In short, Tunic is shaping up just as well as one could hope. When it comes to gamefeel, there simply aren’t many others in the genre that can compare. Though we may still be quite a bit away from launch, this is one that’s well worth the wait.
Games that put players into the shoes of witches and wizards have seen a drastic upswing in recent years. Rainbite’s take is the most unique by far: a society where witches grow up learning to wield both magic and firearms while attending the Stock, an “academy for Witchcraft and Triggery.” After being granted their own special hand cannon when they come of age, they’re free to set out into the world and take on whatever life throws at them.
Though I was skeptical of the premise at first, the demo did a fantastic job of establishing Trigger Witch’s bizarre world as something believable and lived in. The gunplay is simple yet satisfying, with each firearm feeling unique enough to warrant switching back and forth. While the gameplay ultimately amounted to running away while shooting, the context of doing so as part of a final exam made the whole ordeal much more entertaining; it can’t be understated just how much the framing and writing help elevate the core gameplay here. It remains to be seen if that same level of fun can be had throughout the campaign, but what I’ve played so far gives me confidence that the characters, world, and weapon variety of Trigger Witch will make it at least worth keeping an eye on when it launches on all platforms in July.
“Dear citizen, we are sad to inform you that you are unfit to continue living among us.”
These are some of the first words players are greeted by in Crafting Legends’ Death Trash, and they set the tone for the rest of the demo. Filling the shoes of an outcast who’s been kicked out by society for unspecified reasons, players get to customize their character and undergo a short tutorial before being thrown out into the wilderness to fend for themselves in an unforgiving world full of disgusting fleshy monsters and zombies.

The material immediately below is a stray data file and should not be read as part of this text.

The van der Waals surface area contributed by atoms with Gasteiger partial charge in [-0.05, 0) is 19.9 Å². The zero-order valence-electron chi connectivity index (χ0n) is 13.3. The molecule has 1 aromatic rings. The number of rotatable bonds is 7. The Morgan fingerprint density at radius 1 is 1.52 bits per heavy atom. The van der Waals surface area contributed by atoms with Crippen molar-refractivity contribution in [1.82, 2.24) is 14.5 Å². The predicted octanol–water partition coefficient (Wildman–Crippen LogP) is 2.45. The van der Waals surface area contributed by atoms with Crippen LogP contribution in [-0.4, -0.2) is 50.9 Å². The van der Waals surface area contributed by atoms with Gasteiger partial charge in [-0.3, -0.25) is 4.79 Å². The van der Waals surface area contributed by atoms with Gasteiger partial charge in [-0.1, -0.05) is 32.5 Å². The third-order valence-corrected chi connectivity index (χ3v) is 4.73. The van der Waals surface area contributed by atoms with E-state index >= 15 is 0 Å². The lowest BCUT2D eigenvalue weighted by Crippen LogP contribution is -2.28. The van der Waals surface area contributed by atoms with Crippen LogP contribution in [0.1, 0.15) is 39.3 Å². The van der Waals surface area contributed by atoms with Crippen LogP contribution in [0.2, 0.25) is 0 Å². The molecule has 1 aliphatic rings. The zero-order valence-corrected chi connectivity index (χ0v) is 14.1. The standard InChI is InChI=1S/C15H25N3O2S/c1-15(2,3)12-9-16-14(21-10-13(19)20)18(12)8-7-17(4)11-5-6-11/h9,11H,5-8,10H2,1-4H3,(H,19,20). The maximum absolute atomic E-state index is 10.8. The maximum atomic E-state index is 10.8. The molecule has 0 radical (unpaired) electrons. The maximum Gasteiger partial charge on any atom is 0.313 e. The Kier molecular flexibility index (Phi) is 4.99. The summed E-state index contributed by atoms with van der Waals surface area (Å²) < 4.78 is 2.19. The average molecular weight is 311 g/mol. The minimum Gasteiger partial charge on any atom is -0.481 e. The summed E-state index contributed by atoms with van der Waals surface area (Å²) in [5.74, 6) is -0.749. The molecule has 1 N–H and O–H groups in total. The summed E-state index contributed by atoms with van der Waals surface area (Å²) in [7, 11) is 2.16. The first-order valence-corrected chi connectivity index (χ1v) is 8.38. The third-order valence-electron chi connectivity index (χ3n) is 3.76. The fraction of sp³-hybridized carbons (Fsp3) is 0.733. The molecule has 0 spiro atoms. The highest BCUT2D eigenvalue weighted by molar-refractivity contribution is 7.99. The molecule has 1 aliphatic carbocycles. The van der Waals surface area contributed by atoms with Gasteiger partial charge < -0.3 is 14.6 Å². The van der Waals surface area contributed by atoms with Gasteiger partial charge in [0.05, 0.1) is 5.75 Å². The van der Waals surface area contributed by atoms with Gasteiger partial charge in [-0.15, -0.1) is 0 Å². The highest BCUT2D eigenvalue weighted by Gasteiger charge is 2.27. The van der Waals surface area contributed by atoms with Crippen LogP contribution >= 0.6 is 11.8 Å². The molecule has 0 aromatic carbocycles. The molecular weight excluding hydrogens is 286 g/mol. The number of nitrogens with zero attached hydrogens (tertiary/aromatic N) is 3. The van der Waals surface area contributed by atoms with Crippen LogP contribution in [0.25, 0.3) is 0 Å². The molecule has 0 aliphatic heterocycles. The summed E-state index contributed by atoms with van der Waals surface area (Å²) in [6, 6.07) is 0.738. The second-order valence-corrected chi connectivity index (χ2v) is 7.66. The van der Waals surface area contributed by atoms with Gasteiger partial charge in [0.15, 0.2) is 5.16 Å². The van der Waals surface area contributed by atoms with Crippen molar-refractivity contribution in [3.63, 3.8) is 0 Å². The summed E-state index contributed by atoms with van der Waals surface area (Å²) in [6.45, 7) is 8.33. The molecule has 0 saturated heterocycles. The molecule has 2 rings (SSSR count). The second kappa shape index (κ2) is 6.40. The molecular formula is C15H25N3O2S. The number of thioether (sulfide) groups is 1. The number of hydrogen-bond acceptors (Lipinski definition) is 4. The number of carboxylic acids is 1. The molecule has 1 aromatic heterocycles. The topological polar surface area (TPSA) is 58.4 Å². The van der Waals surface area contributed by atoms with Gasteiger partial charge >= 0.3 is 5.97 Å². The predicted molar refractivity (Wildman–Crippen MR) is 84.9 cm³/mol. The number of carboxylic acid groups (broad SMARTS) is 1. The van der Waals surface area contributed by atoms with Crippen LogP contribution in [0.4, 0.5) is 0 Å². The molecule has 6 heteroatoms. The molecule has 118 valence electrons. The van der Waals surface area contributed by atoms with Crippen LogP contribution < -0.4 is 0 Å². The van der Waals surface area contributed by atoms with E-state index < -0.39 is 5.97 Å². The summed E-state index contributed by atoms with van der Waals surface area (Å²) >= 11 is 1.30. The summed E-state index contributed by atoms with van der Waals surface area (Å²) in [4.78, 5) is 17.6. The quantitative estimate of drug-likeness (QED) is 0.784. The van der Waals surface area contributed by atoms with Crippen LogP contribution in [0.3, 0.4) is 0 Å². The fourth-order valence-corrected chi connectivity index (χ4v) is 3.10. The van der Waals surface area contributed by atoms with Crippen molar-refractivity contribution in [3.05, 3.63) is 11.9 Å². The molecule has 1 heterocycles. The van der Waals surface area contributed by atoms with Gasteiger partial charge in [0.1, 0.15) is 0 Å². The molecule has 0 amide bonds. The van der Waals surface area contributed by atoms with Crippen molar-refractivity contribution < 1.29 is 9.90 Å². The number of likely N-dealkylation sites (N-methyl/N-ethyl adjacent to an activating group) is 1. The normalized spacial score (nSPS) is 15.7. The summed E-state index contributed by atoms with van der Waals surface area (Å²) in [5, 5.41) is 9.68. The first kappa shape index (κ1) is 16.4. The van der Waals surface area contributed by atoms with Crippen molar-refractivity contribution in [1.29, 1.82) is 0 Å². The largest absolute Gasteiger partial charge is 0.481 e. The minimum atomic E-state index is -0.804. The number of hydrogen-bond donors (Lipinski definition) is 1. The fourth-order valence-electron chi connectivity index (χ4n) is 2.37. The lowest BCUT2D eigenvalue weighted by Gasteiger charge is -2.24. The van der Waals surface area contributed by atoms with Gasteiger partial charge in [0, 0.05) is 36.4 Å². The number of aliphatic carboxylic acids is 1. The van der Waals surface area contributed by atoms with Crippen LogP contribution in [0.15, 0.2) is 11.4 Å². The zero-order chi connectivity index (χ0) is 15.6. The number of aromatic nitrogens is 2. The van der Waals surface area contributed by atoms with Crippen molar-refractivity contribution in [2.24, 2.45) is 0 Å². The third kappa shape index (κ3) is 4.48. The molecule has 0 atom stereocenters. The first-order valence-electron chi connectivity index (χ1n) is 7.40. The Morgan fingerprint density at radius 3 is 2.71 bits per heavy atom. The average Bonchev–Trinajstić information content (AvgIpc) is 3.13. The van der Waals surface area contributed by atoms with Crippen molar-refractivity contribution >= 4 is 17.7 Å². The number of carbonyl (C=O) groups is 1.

What makes Death Trash stand out is the unique worldview it presents. There’s a certain “we’re all in this together” mentality that comes across naturally when talking to other survivors and surprisingly friendly monsters. That said, there’s no party system here, and scavenging for ammo while avoiding detection by monsters (or having a shootout against them head-on) is all left to your own ability to plan, evade, and aim well. It’s a gritty post-apocalyptic world teeming with style, and you’ll be able to play the full campaign alone or with a friend when it releases August 5th in Steam Early Access and 2022 on console.
Bullet hells have long been an underserved genre, so the prospect of getting a new one with modern sensibilities was immediately appealing. Godstrike is a 3D boss rush bullet hell with a capital H; even on “Easy Mode” the challenge here is no joke. Bosses are massive and multifaceted, each having several phases to overcome that get more hectic as they go. Defeating a boss grants new abilities, all of which can be customized before the start of every battle. Be it time manipulation, a huge laser beam, or a dash, there are plenty of options when trying to find your playstyle.
While the staggering difficulty may make Godstrike tough to recommend to more casual players, OverPowered Team’s focus on tight controls at least makes every run feel fair. Much like last year’s HyperDot, the gameplay loop is fun enough to keep coming back to regardless of how many times you die, and hints towards some sort of leaderboard system should work to push players to overcome those obstacles. In an age where strong bullet hells are hard to come by, this is an easy recommendation for any fan of the genre.